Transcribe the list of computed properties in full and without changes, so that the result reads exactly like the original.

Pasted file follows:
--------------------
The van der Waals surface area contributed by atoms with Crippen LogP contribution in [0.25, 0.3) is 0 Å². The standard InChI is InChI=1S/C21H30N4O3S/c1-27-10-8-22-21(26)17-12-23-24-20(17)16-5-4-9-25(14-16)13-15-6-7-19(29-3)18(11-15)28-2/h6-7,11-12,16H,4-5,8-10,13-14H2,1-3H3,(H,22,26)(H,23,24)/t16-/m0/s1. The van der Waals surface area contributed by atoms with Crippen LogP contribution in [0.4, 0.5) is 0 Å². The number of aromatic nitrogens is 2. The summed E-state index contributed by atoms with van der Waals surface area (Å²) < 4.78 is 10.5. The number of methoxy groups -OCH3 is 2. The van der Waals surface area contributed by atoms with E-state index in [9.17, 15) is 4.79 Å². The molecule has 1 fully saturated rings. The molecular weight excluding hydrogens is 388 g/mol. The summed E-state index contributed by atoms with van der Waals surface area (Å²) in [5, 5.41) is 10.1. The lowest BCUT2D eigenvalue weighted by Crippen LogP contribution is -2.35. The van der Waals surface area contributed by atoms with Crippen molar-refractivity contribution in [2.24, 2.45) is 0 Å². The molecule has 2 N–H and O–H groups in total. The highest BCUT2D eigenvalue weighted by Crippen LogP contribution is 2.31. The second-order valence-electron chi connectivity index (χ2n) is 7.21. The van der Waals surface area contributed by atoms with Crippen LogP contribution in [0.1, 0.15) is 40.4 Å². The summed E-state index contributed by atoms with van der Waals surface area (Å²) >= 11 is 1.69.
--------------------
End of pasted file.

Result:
The van der Waals surface area contributed by atoms with Crippen LogP contribution in [0.25, 0.3) is 0 Å². The standard InChI is InChI=1S/C21H30N4O3S/c1-27-10-8-22-21(26)17-12-23-24-20(17)16-5-4-9-25(14-16)13-15-6-7-19(29-3)18(11-15)28-2/h6-7,11-12,16H,4-5,8-10,13-14H2,1-3H3,(H,22,26)(H,23,24)/t16-/m0/s1. The van der Waals surface area contributed by atoms with Crippen LogP contribution in [0.4, 0.5) is 0 Å². The number of aromatic nitrogens is 2. The summed E-state index contributed by atoms with van der Waals surface area (Å²) < 4.78 is 10.5. The number of methoxy groups -OCH3 is 2. The van der Waals surface area contributed by atoms with E-state index in [9.17, 15) is 4.79 Å². The molecule has 1 fully saturated rings. The molecular weight excluding hydrogens is 388 g/mol. The summed E-state index contributed by atoms with van der Waals surface area (Å²) in [5, 5.41) is 10.1. The lowest BCUT2D eigenvalue weighted by Crippen LogP contribution is -2.35. The van der Waals surface area contributed by atoms with Crippen molar-refractivity contribution in [2.24, 2.45) is 0 Å². The molecule has 2 N–H and O–H groups in total. The highest BCUT2D eigenvalue weighted by Crippen LogP contribution is 2.31. The second-order valence-electron chi connectivity index (χ2n) is 7.21. The van der Waals surface area contributed by atoms with Crippen LogP contribution in [0.1, 0.15) is 40.4 Å². The summed E-state index contributed by atoms with van der Waals surface area (Å²) >= 11 is 1.69.